Eye Care Hawaii

The eye is the jewel of the body.

- Henry David Thoreau

Aloha kakou!

Welcome to Eye Care Hawaii. With highly trained eye care specialists and a focus on Hilo, we view your eyes as windows not just to your health, but also to your culture, your environment, and how you experience the world.

With this in mind, we treat you and your eyes with uncompromising care and compassion. Our facilities feature state-of-the-art vision technology and procedures, while our doctors and staff ensure that every office visit, treatment, and follow-up is a positive experience for every patient.

Visit Eye Care Hawaii today and see how we can give you a clearer, brighter outlook on life.

Aloha!

 

 

5 Healthy Vision Tips

Healthy vision is a cornerstone of a healthy life. When we take care of our eyes, we literally change and improve the way we see the world. Good vision helps with everything from daily tasks – like cooking, working with computers, using our phones, reading, and infinitely more – to our capacity to enjoy movies, art, our environment, and time spent with loved ones.

Also, our eyes are windows into a myriad of health conditions. As we take care of our eyes, we also stay on top of our livelihood and can identify potentially health risks before they become more serious.

So how can you ensure good vision and healthy eyes?

Below are five tips from the doctors at Eye Care Hawaii, with advice you can start implementing immediately for adults and children alike!

  1. Every 20 minutes, look 20 feet away, for at least 20 seconds from your computer. 1 
    • Staring at a computer (or any digital screen) won’t directly damage your eyes, but it can make them feel tired and dry. Follow the 20/20/20 rule: Every 20 minutes, look at least 20 feet away for at least 20 seconds. Additionally, place your screen so it’s about 25 inches away and slightly below eye level. You also can cut glare by moving light sources or using a screen filter.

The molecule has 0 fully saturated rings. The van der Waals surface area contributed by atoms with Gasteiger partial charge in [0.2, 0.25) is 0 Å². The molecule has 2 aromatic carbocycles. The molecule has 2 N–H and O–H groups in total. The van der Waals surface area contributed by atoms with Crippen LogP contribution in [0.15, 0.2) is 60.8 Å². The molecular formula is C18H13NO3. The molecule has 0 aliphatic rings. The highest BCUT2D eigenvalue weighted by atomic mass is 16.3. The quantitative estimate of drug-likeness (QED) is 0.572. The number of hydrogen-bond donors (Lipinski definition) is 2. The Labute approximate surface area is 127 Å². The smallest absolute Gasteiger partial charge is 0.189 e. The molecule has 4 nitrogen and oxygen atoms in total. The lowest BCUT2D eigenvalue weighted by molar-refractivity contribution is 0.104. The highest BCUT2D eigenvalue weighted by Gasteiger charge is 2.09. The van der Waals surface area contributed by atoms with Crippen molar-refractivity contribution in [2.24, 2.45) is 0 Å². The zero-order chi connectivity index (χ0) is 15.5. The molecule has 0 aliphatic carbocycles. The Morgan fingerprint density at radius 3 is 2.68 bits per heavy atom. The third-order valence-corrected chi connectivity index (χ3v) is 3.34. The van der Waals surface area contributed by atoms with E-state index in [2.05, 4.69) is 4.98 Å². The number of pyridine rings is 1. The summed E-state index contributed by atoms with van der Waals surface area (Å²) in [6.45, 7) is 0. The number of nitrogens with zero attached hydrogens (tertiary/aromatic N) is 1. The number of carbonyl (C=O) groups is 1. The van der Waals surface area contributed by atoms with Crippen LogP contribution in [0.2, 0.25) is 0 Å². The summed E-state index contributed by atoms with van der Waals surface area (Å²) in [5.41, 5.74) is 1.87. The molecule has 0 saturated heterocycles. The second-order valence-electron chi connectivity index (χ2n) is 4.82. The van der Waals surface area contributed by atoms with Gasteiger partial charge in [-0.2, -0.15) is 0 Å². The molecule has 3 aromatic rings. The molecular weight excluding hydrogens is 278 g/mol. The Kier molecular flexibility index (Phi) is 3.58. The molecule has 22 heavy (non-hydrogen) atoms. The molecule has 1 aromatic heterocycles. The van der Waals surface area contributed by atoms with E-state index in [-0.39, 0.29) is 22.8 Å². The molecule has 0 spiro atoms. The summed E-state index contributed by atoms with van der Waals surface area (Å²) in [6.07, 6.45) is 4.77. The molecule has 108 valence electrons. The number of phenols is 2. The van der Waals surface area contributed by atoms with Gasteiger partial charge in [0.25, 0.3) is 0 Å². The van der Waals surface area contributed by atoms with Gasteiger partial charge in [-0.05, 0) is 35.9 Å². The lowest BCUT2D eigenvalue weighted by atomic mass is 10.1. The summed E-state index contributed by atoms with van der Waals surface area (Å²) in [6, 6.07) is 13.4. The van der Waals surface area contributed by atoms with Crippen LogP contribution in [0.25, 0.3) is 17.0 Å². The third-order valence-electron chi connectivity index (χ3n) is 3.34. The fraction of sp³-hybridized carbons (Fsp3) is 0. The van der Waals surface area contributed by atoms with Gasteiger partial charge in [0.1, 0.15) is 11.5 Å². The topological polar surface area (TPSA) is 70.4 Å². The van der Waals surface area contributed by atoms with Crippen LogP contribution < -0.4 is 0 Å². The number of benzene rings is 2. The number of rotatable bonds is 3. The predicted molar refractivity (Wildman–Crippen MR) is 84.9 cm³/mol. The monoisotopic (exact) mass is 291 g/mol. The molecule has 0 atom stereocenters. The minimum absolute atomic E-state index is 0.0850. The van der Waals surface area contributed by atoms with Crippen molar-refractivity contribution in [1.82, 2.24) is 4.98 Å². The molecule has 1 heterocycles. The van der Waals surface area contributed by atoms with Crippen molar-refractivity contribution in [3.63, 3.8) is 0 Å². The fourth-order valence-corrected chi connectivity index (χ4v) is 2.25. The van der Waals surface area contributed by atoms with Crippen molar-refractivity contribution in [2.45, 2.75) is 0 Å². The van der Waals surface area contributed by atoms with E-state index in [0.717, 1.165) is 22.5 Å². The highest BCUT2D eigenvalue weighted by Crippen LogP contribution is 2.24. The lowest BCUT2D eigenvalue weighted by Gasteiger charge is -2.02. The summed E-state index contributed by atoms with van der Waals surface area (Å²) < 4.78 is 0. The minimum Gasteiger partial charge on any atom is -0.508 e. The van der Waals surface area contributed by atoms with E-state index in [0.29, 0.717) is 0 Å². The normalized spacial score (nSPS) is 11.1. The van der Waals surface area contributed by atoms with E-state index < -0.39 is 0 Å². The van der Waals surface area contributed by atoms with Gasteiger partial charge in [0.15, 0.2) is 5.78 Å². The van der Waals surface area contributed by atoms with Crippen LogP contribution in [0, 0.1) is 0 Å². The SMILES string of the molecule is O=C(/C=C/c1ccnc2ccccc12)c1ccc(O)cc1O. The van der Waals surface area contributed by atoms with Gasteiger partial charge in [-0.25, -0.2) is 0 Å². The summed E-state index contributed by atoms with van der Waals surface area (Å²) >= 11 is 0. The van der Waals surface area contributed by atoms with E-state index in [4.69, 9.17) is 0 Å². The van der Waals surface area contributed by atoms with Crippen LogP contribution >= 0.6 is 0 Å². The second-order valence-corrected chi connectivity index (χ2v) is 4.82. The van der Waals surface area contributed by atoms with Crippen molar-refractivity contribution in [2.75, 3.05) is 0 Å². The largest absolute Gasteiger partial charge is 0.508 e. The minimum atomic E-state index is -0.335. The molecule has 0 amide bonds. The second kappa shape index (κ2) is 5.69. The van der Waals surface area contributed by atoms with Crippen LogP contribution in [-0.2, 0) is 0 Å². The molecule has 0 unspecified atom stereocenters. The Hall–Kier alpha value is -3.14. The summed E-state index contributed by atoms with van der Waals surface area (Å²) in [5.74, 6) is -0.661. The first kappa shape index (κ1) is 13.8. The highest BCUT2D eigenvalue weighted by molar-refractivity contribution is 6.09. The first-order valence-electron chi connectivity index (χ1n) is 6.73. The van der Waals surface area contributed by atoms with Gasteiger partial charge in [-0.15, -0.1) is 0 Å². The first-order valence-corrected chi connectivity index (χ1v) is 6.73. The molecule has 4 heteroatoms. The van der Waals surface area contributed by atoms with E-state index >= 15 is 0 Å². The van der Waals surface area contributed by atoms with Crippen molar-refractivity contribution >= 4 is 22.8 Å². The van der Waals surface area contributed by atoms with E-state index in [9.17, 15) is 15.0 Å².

2. Get regular eye exams to detect early signs of diabetes-related blindness. 2
    • Diabetes can take a toll on the body's circulatory system, especially the tiniest blood vessels. Damage to the small blood vessels in the eyes leads to a condition called diabetic retinopathy, which can eventually cause loss of sight. Regular eye exams, however, can find the early signs of diabetic retinopathy.
  3. Consume fish oil to help damaged retina cells survive. 3
    • A team of researchers at LSU Health found that a component of fish oil helps damaged brain and retina cells survive. NDP1, a signaling molecule made from DHA, can trigger the production of a protective protein against toxic free radicals and injury in the brain and retina. DHA, found in fish oil, is an essential omega-3 fatty acid and is vital for proper brain function. It is also necessary for the development of the nervous system, including vision.
  4. Use dual-focus contact lens to slow progression of myopia in children. 4
    • Three-year data from CooperVision suggests that a new contact lens therapy substantially slows myopia progression and eye elongation in children. The use of the dual-focus contact lens was effective in slowing myopia progression 52%-59% when compared to the children in the control group wearing a single vision contact lens.
  5. Encourage children over three-years-old to spend more time outside to reduce the risk of developing myopia, or nearsightedness. 5
    • Time outdoors during childhood is negatively associated with incident myopia. A 2017 study found that from three years of age onward, greater time outdoors was associated with a reduced risk of incident myopia. Also, additional time spent outdoors across the 3 to 9 years age range was associated with a reduced incidence of myopia between ages 10 and 15 years.